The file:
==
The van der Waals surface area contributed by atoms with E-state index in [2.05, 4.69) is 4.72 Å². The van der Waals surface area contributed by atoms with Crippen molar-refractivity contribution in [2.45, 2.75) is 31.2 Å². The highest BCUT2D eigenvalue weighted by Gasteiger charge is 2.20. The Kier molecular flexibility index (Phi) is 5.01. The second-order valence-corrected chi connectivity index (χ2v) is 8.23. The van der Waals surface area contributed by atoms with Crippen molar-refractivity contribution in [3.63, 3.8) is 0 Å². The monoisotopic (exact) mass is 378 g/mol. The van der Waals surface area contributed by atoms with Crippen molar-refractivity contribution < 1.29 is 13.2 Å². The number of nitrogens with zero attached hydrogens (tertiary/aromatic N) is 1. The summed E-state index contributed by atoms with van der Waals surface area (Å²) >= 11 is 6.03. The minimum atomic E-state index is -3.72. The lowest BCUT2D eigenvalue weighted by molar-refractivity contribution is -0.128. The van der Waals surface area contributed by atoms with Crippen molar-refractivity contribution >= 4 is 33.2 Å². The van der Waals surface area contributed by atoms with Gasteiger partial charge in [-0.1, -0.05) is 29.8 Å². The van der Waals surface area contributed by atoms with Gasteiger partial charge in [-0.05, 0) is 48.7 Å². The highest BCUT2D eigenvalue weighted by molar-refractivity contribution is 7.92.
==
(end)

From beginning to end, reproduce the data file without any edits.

The van der Waals surface area contributed by atoms with E-state index in [2.05, 4.69) is 4.72 Å². The van der Waals surface area contributed by atoms with Crippen molar-refractivity contribution in [2.45, 2.75) is 31.2 Å². The highest BCUT2D eigenvalue weighted by Gasteiger charge is 2.20. The Kier molecular flexibility index (Phi) is 5.01. The second-order valence-corrected chi connectivity index (χ2v) is 8.23. The van der Waals surface area contributed by atoms with Crippen molar-refractivity contribution in [3.63, 3.8) is 0 Å². The monoisotopic (exact) mass is 378 g/mol. The van der Waals surface area contributed by atoms with Crippen molar-refractivity contribution < 1.29 is 13.2 Å². The number of nitrogens with zero attached hydrogens (tertiary/aromatic N) is 1. The summed E-state index contributed by atoms with van der Waals surface area (Å²) >= 11 is 6.03. The minimum atomic E-state index is -3.72. The lowest BCUT2D eigenvalue weighted by molar-refractivity contribution is -0.128. The van der Waals surface area contributed by atoms with Crippen molar-refractivity contribution >= 4 is 33.2 Å². The van der Waals surface area contributed by atoms with Gasteiger partial charge in [-0.1, -0.05) is 29.8 Å². The van der Waals surface area contributed by atoms with Gasteiger partial charge in [-0.05, 0) is 48.7 Å². The highest BCUT2D eigenvalue weighted by molar-refractivity contribution is 7.92.